We shall inquire about three [things] in this Disputation: First, whether this unity is found in all existing things; next, what it is in them; and, finally, what principle or root it has in each of them. And since the last [of these] cannot be explained in the same way (ratione) in all things, we shall inquire separately about [it in] material and spiritual substances and [in] accidents.1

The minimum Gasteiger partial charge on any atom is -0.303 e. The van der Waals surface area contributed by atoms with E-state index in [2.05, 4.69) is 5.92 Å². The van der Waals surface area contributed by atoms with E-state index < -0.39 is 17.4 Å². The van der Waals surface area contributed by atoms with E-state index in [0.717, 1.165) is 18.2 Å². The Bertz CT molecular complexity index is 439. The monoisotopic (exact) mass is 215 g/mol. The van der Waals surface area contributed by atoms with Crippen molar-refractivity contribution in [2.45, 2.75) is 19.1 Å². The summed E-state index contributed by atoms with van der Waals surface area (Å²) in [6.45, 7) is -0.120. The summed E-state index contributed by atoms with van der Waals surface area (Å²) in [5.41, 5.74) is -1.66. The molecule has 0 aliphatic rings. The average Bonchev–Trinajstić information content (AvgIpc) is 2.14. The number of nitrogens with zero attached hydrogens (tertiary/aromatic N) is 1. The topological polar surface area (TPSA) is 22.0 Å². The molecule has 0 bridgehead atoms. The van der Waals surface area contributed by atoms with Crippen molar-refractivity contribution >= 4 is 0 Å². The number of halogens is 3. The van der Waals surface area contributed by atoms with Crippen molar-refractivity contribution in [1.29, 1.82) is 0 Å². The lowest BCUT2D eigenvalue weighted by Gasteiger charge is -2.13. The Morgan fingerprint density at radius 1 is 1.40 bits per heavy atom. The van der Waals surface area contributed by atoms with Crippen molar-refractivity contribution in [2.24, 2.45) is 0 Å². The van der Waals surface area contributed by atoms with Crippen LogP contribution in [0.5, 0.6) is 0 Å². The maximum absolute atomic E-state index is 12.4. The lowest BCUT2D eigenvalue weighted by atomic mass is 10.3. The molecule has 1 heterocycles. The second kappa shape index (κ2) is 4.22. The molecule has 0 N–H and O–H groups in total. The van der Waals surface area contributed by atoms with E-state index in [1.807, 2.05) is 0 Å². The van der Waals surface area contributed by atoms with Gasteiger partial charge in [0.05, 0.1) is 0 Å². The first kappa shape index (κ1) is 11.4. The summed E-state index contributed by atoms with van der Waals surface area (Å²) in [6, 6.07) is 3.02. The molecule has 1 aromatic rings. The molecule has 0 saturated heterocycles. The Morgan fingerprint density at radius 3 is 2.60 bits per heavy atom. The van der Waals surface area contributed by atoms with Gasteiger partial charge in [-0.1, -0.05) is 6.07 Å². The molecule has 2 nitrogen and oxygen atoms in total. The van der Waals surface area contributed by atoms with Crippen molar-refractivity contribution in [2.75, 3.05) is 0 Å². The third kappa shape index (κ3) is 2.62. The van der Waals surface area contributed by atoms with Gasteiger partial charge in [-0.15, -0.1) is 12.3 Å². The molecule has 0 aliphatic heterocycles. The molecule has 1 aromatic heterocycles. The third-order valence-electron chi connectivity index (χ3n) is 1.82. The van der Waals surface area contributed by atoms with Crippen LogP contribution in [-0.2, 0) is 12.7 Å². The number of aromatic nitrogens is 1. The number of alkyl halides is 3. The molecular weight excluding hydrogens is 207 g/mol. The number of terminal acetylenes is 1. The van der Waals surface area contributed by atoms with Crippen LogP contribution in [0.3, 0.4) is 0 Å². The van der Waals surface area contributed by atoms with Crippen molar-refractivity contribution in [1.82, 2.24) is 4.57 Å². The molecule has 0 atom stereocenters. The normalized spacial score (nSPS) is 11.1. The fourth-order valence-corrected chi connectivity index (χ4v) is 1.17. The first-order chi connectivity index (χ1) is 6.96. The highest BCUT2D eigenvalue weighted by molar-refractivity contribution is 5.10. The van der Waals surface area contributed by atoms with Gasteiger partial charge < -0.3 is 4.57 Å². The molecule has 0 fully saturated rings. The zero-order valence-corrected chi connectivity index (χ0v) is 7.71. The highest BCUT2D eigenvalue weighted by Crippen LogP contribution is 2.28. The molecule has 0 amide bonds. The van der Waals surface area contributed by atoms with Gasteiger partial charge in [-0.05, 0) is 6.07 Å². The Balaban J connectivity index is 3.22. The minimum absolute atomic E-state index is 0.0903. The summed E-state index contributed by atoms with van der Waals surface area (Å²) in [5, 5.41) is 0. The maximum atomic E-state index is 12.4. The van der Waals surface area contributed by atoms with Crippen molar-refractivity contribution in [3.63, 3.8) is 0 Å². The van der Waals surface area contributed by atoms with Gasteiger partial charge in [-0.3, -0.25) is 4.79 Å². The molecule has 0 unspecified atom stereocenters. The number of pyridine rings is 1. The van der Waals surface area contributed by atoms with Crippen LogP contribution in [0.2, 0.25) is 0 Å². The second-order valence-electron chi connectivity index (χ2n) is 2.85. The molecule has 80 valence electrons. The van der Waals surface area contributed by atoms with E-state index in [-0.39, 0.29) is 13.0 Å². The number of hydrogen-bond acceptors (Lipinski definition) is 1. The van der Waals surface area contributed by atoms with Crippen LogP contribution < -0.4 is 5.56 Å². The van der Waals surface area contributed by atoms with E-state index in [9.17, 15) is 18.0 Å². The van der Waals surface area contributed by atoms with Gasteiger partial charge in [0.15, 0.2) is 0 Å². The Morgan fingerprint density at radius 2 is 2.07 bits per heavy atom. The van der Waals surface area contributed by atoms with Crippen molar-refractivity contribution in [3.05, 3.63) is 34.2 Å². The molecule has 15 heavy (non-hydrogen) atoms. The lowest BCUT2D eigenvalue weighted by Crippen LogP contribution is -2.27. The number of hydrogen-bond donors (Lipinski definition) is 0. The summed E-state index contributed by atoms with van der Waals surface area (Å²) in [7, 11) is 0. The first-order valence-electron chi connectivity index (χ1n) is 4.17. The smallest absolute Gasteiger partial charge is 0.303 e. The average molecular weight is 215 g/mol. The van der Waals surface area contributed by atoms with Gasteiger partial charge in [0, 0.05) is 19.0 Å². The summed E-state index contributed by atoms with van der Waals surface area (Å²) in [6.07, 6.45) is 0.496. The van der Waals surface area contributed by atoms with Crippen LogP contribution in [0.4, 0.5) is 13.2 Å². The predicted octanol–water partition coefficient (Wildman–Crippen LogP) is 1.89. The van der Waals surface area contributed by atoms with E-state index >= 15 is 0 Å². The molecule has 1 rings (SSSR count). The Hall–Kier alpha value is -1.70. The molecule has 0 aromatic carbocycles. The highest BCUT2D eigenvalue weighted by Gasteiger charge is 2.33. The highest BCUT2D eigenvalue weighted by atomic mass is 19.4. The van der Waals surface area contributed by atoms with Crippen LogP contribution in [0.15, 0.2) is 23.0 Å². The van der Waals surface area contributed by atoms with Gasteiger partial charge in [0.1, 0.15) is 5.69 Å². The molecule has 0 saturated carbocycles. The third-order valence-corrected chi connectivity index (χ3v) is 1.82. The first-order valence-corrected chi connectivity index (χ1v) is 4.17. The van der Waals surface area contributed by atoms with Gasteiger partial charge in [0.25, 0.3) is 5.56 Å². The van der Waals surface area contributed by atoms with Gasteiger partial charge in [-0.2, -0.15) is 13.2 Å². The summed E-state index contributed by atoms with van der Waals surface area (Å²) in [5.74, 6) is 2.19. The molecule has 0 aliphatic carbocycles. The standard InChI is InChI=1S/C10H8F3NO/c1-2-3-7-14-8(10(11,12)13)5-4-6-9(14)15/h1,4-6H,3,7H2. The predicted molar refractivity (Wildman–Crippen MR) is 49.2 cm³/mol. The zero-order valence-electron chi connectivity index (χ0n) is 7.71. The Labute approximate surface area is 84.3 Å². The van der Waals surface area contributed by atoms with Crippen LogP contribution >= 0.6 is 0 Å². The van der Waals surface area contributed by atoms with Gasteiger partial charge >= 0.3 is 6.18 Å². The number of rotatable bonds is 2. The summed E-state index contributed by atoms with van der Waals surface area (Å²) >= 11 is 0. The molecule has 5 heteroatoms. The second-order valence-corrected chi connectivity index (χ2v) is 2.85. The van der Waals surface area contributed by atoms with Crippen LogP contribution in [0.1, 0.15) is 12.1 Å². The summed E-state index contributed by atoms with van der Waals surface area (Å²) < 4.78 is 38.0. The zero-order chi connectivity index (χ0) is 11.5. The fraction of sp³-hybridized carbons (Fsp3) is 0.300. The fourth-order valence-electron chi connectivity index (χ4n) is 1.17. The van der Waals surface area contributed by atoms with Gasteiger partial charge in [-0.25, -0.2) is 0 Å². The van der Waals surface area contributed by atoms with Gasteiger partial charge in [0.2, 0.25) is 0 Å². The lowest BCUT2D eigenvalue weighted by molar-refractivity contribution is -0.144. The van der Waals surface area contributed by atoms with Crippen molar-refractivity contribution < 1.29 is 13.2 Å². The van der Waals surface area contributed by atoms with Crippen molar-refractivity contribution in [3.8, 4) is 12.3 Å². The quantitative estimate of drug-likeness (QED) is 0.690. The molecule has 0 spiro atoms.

1. The reason for [raising] this question can be:4 First, that although the divine nature really exists, yet it is not singular and individual, since, according to faith, it is communicable 5 to many. Second, that although each angel is an existing thing, it does not have this numerical and individual unity, but, [speaking] with precision, [it has] essential [unity],6 such as that understood by us to be in man as such.7 Therefore, [some things that exist have no numerical and individual unity].8 Proof of the minor:9 This individual unity is understood as adding something to the formal or essential [unity], by reason of which the essential nature (ratio) can be contracted and, consequently, divided into many individuals. But there is no such addition in an angel, since in it the whole essence is, as it were, separate (praecisa) and abstract, for which reason it cannot be numerically multiplied; just as, if man existed as it is conceived in abstraction, it could not be multiplied. Third, in reality man exists in Peter and Paul, and as such it is not something individual and singular. Therefore, not everything existing in the order of things has this unity.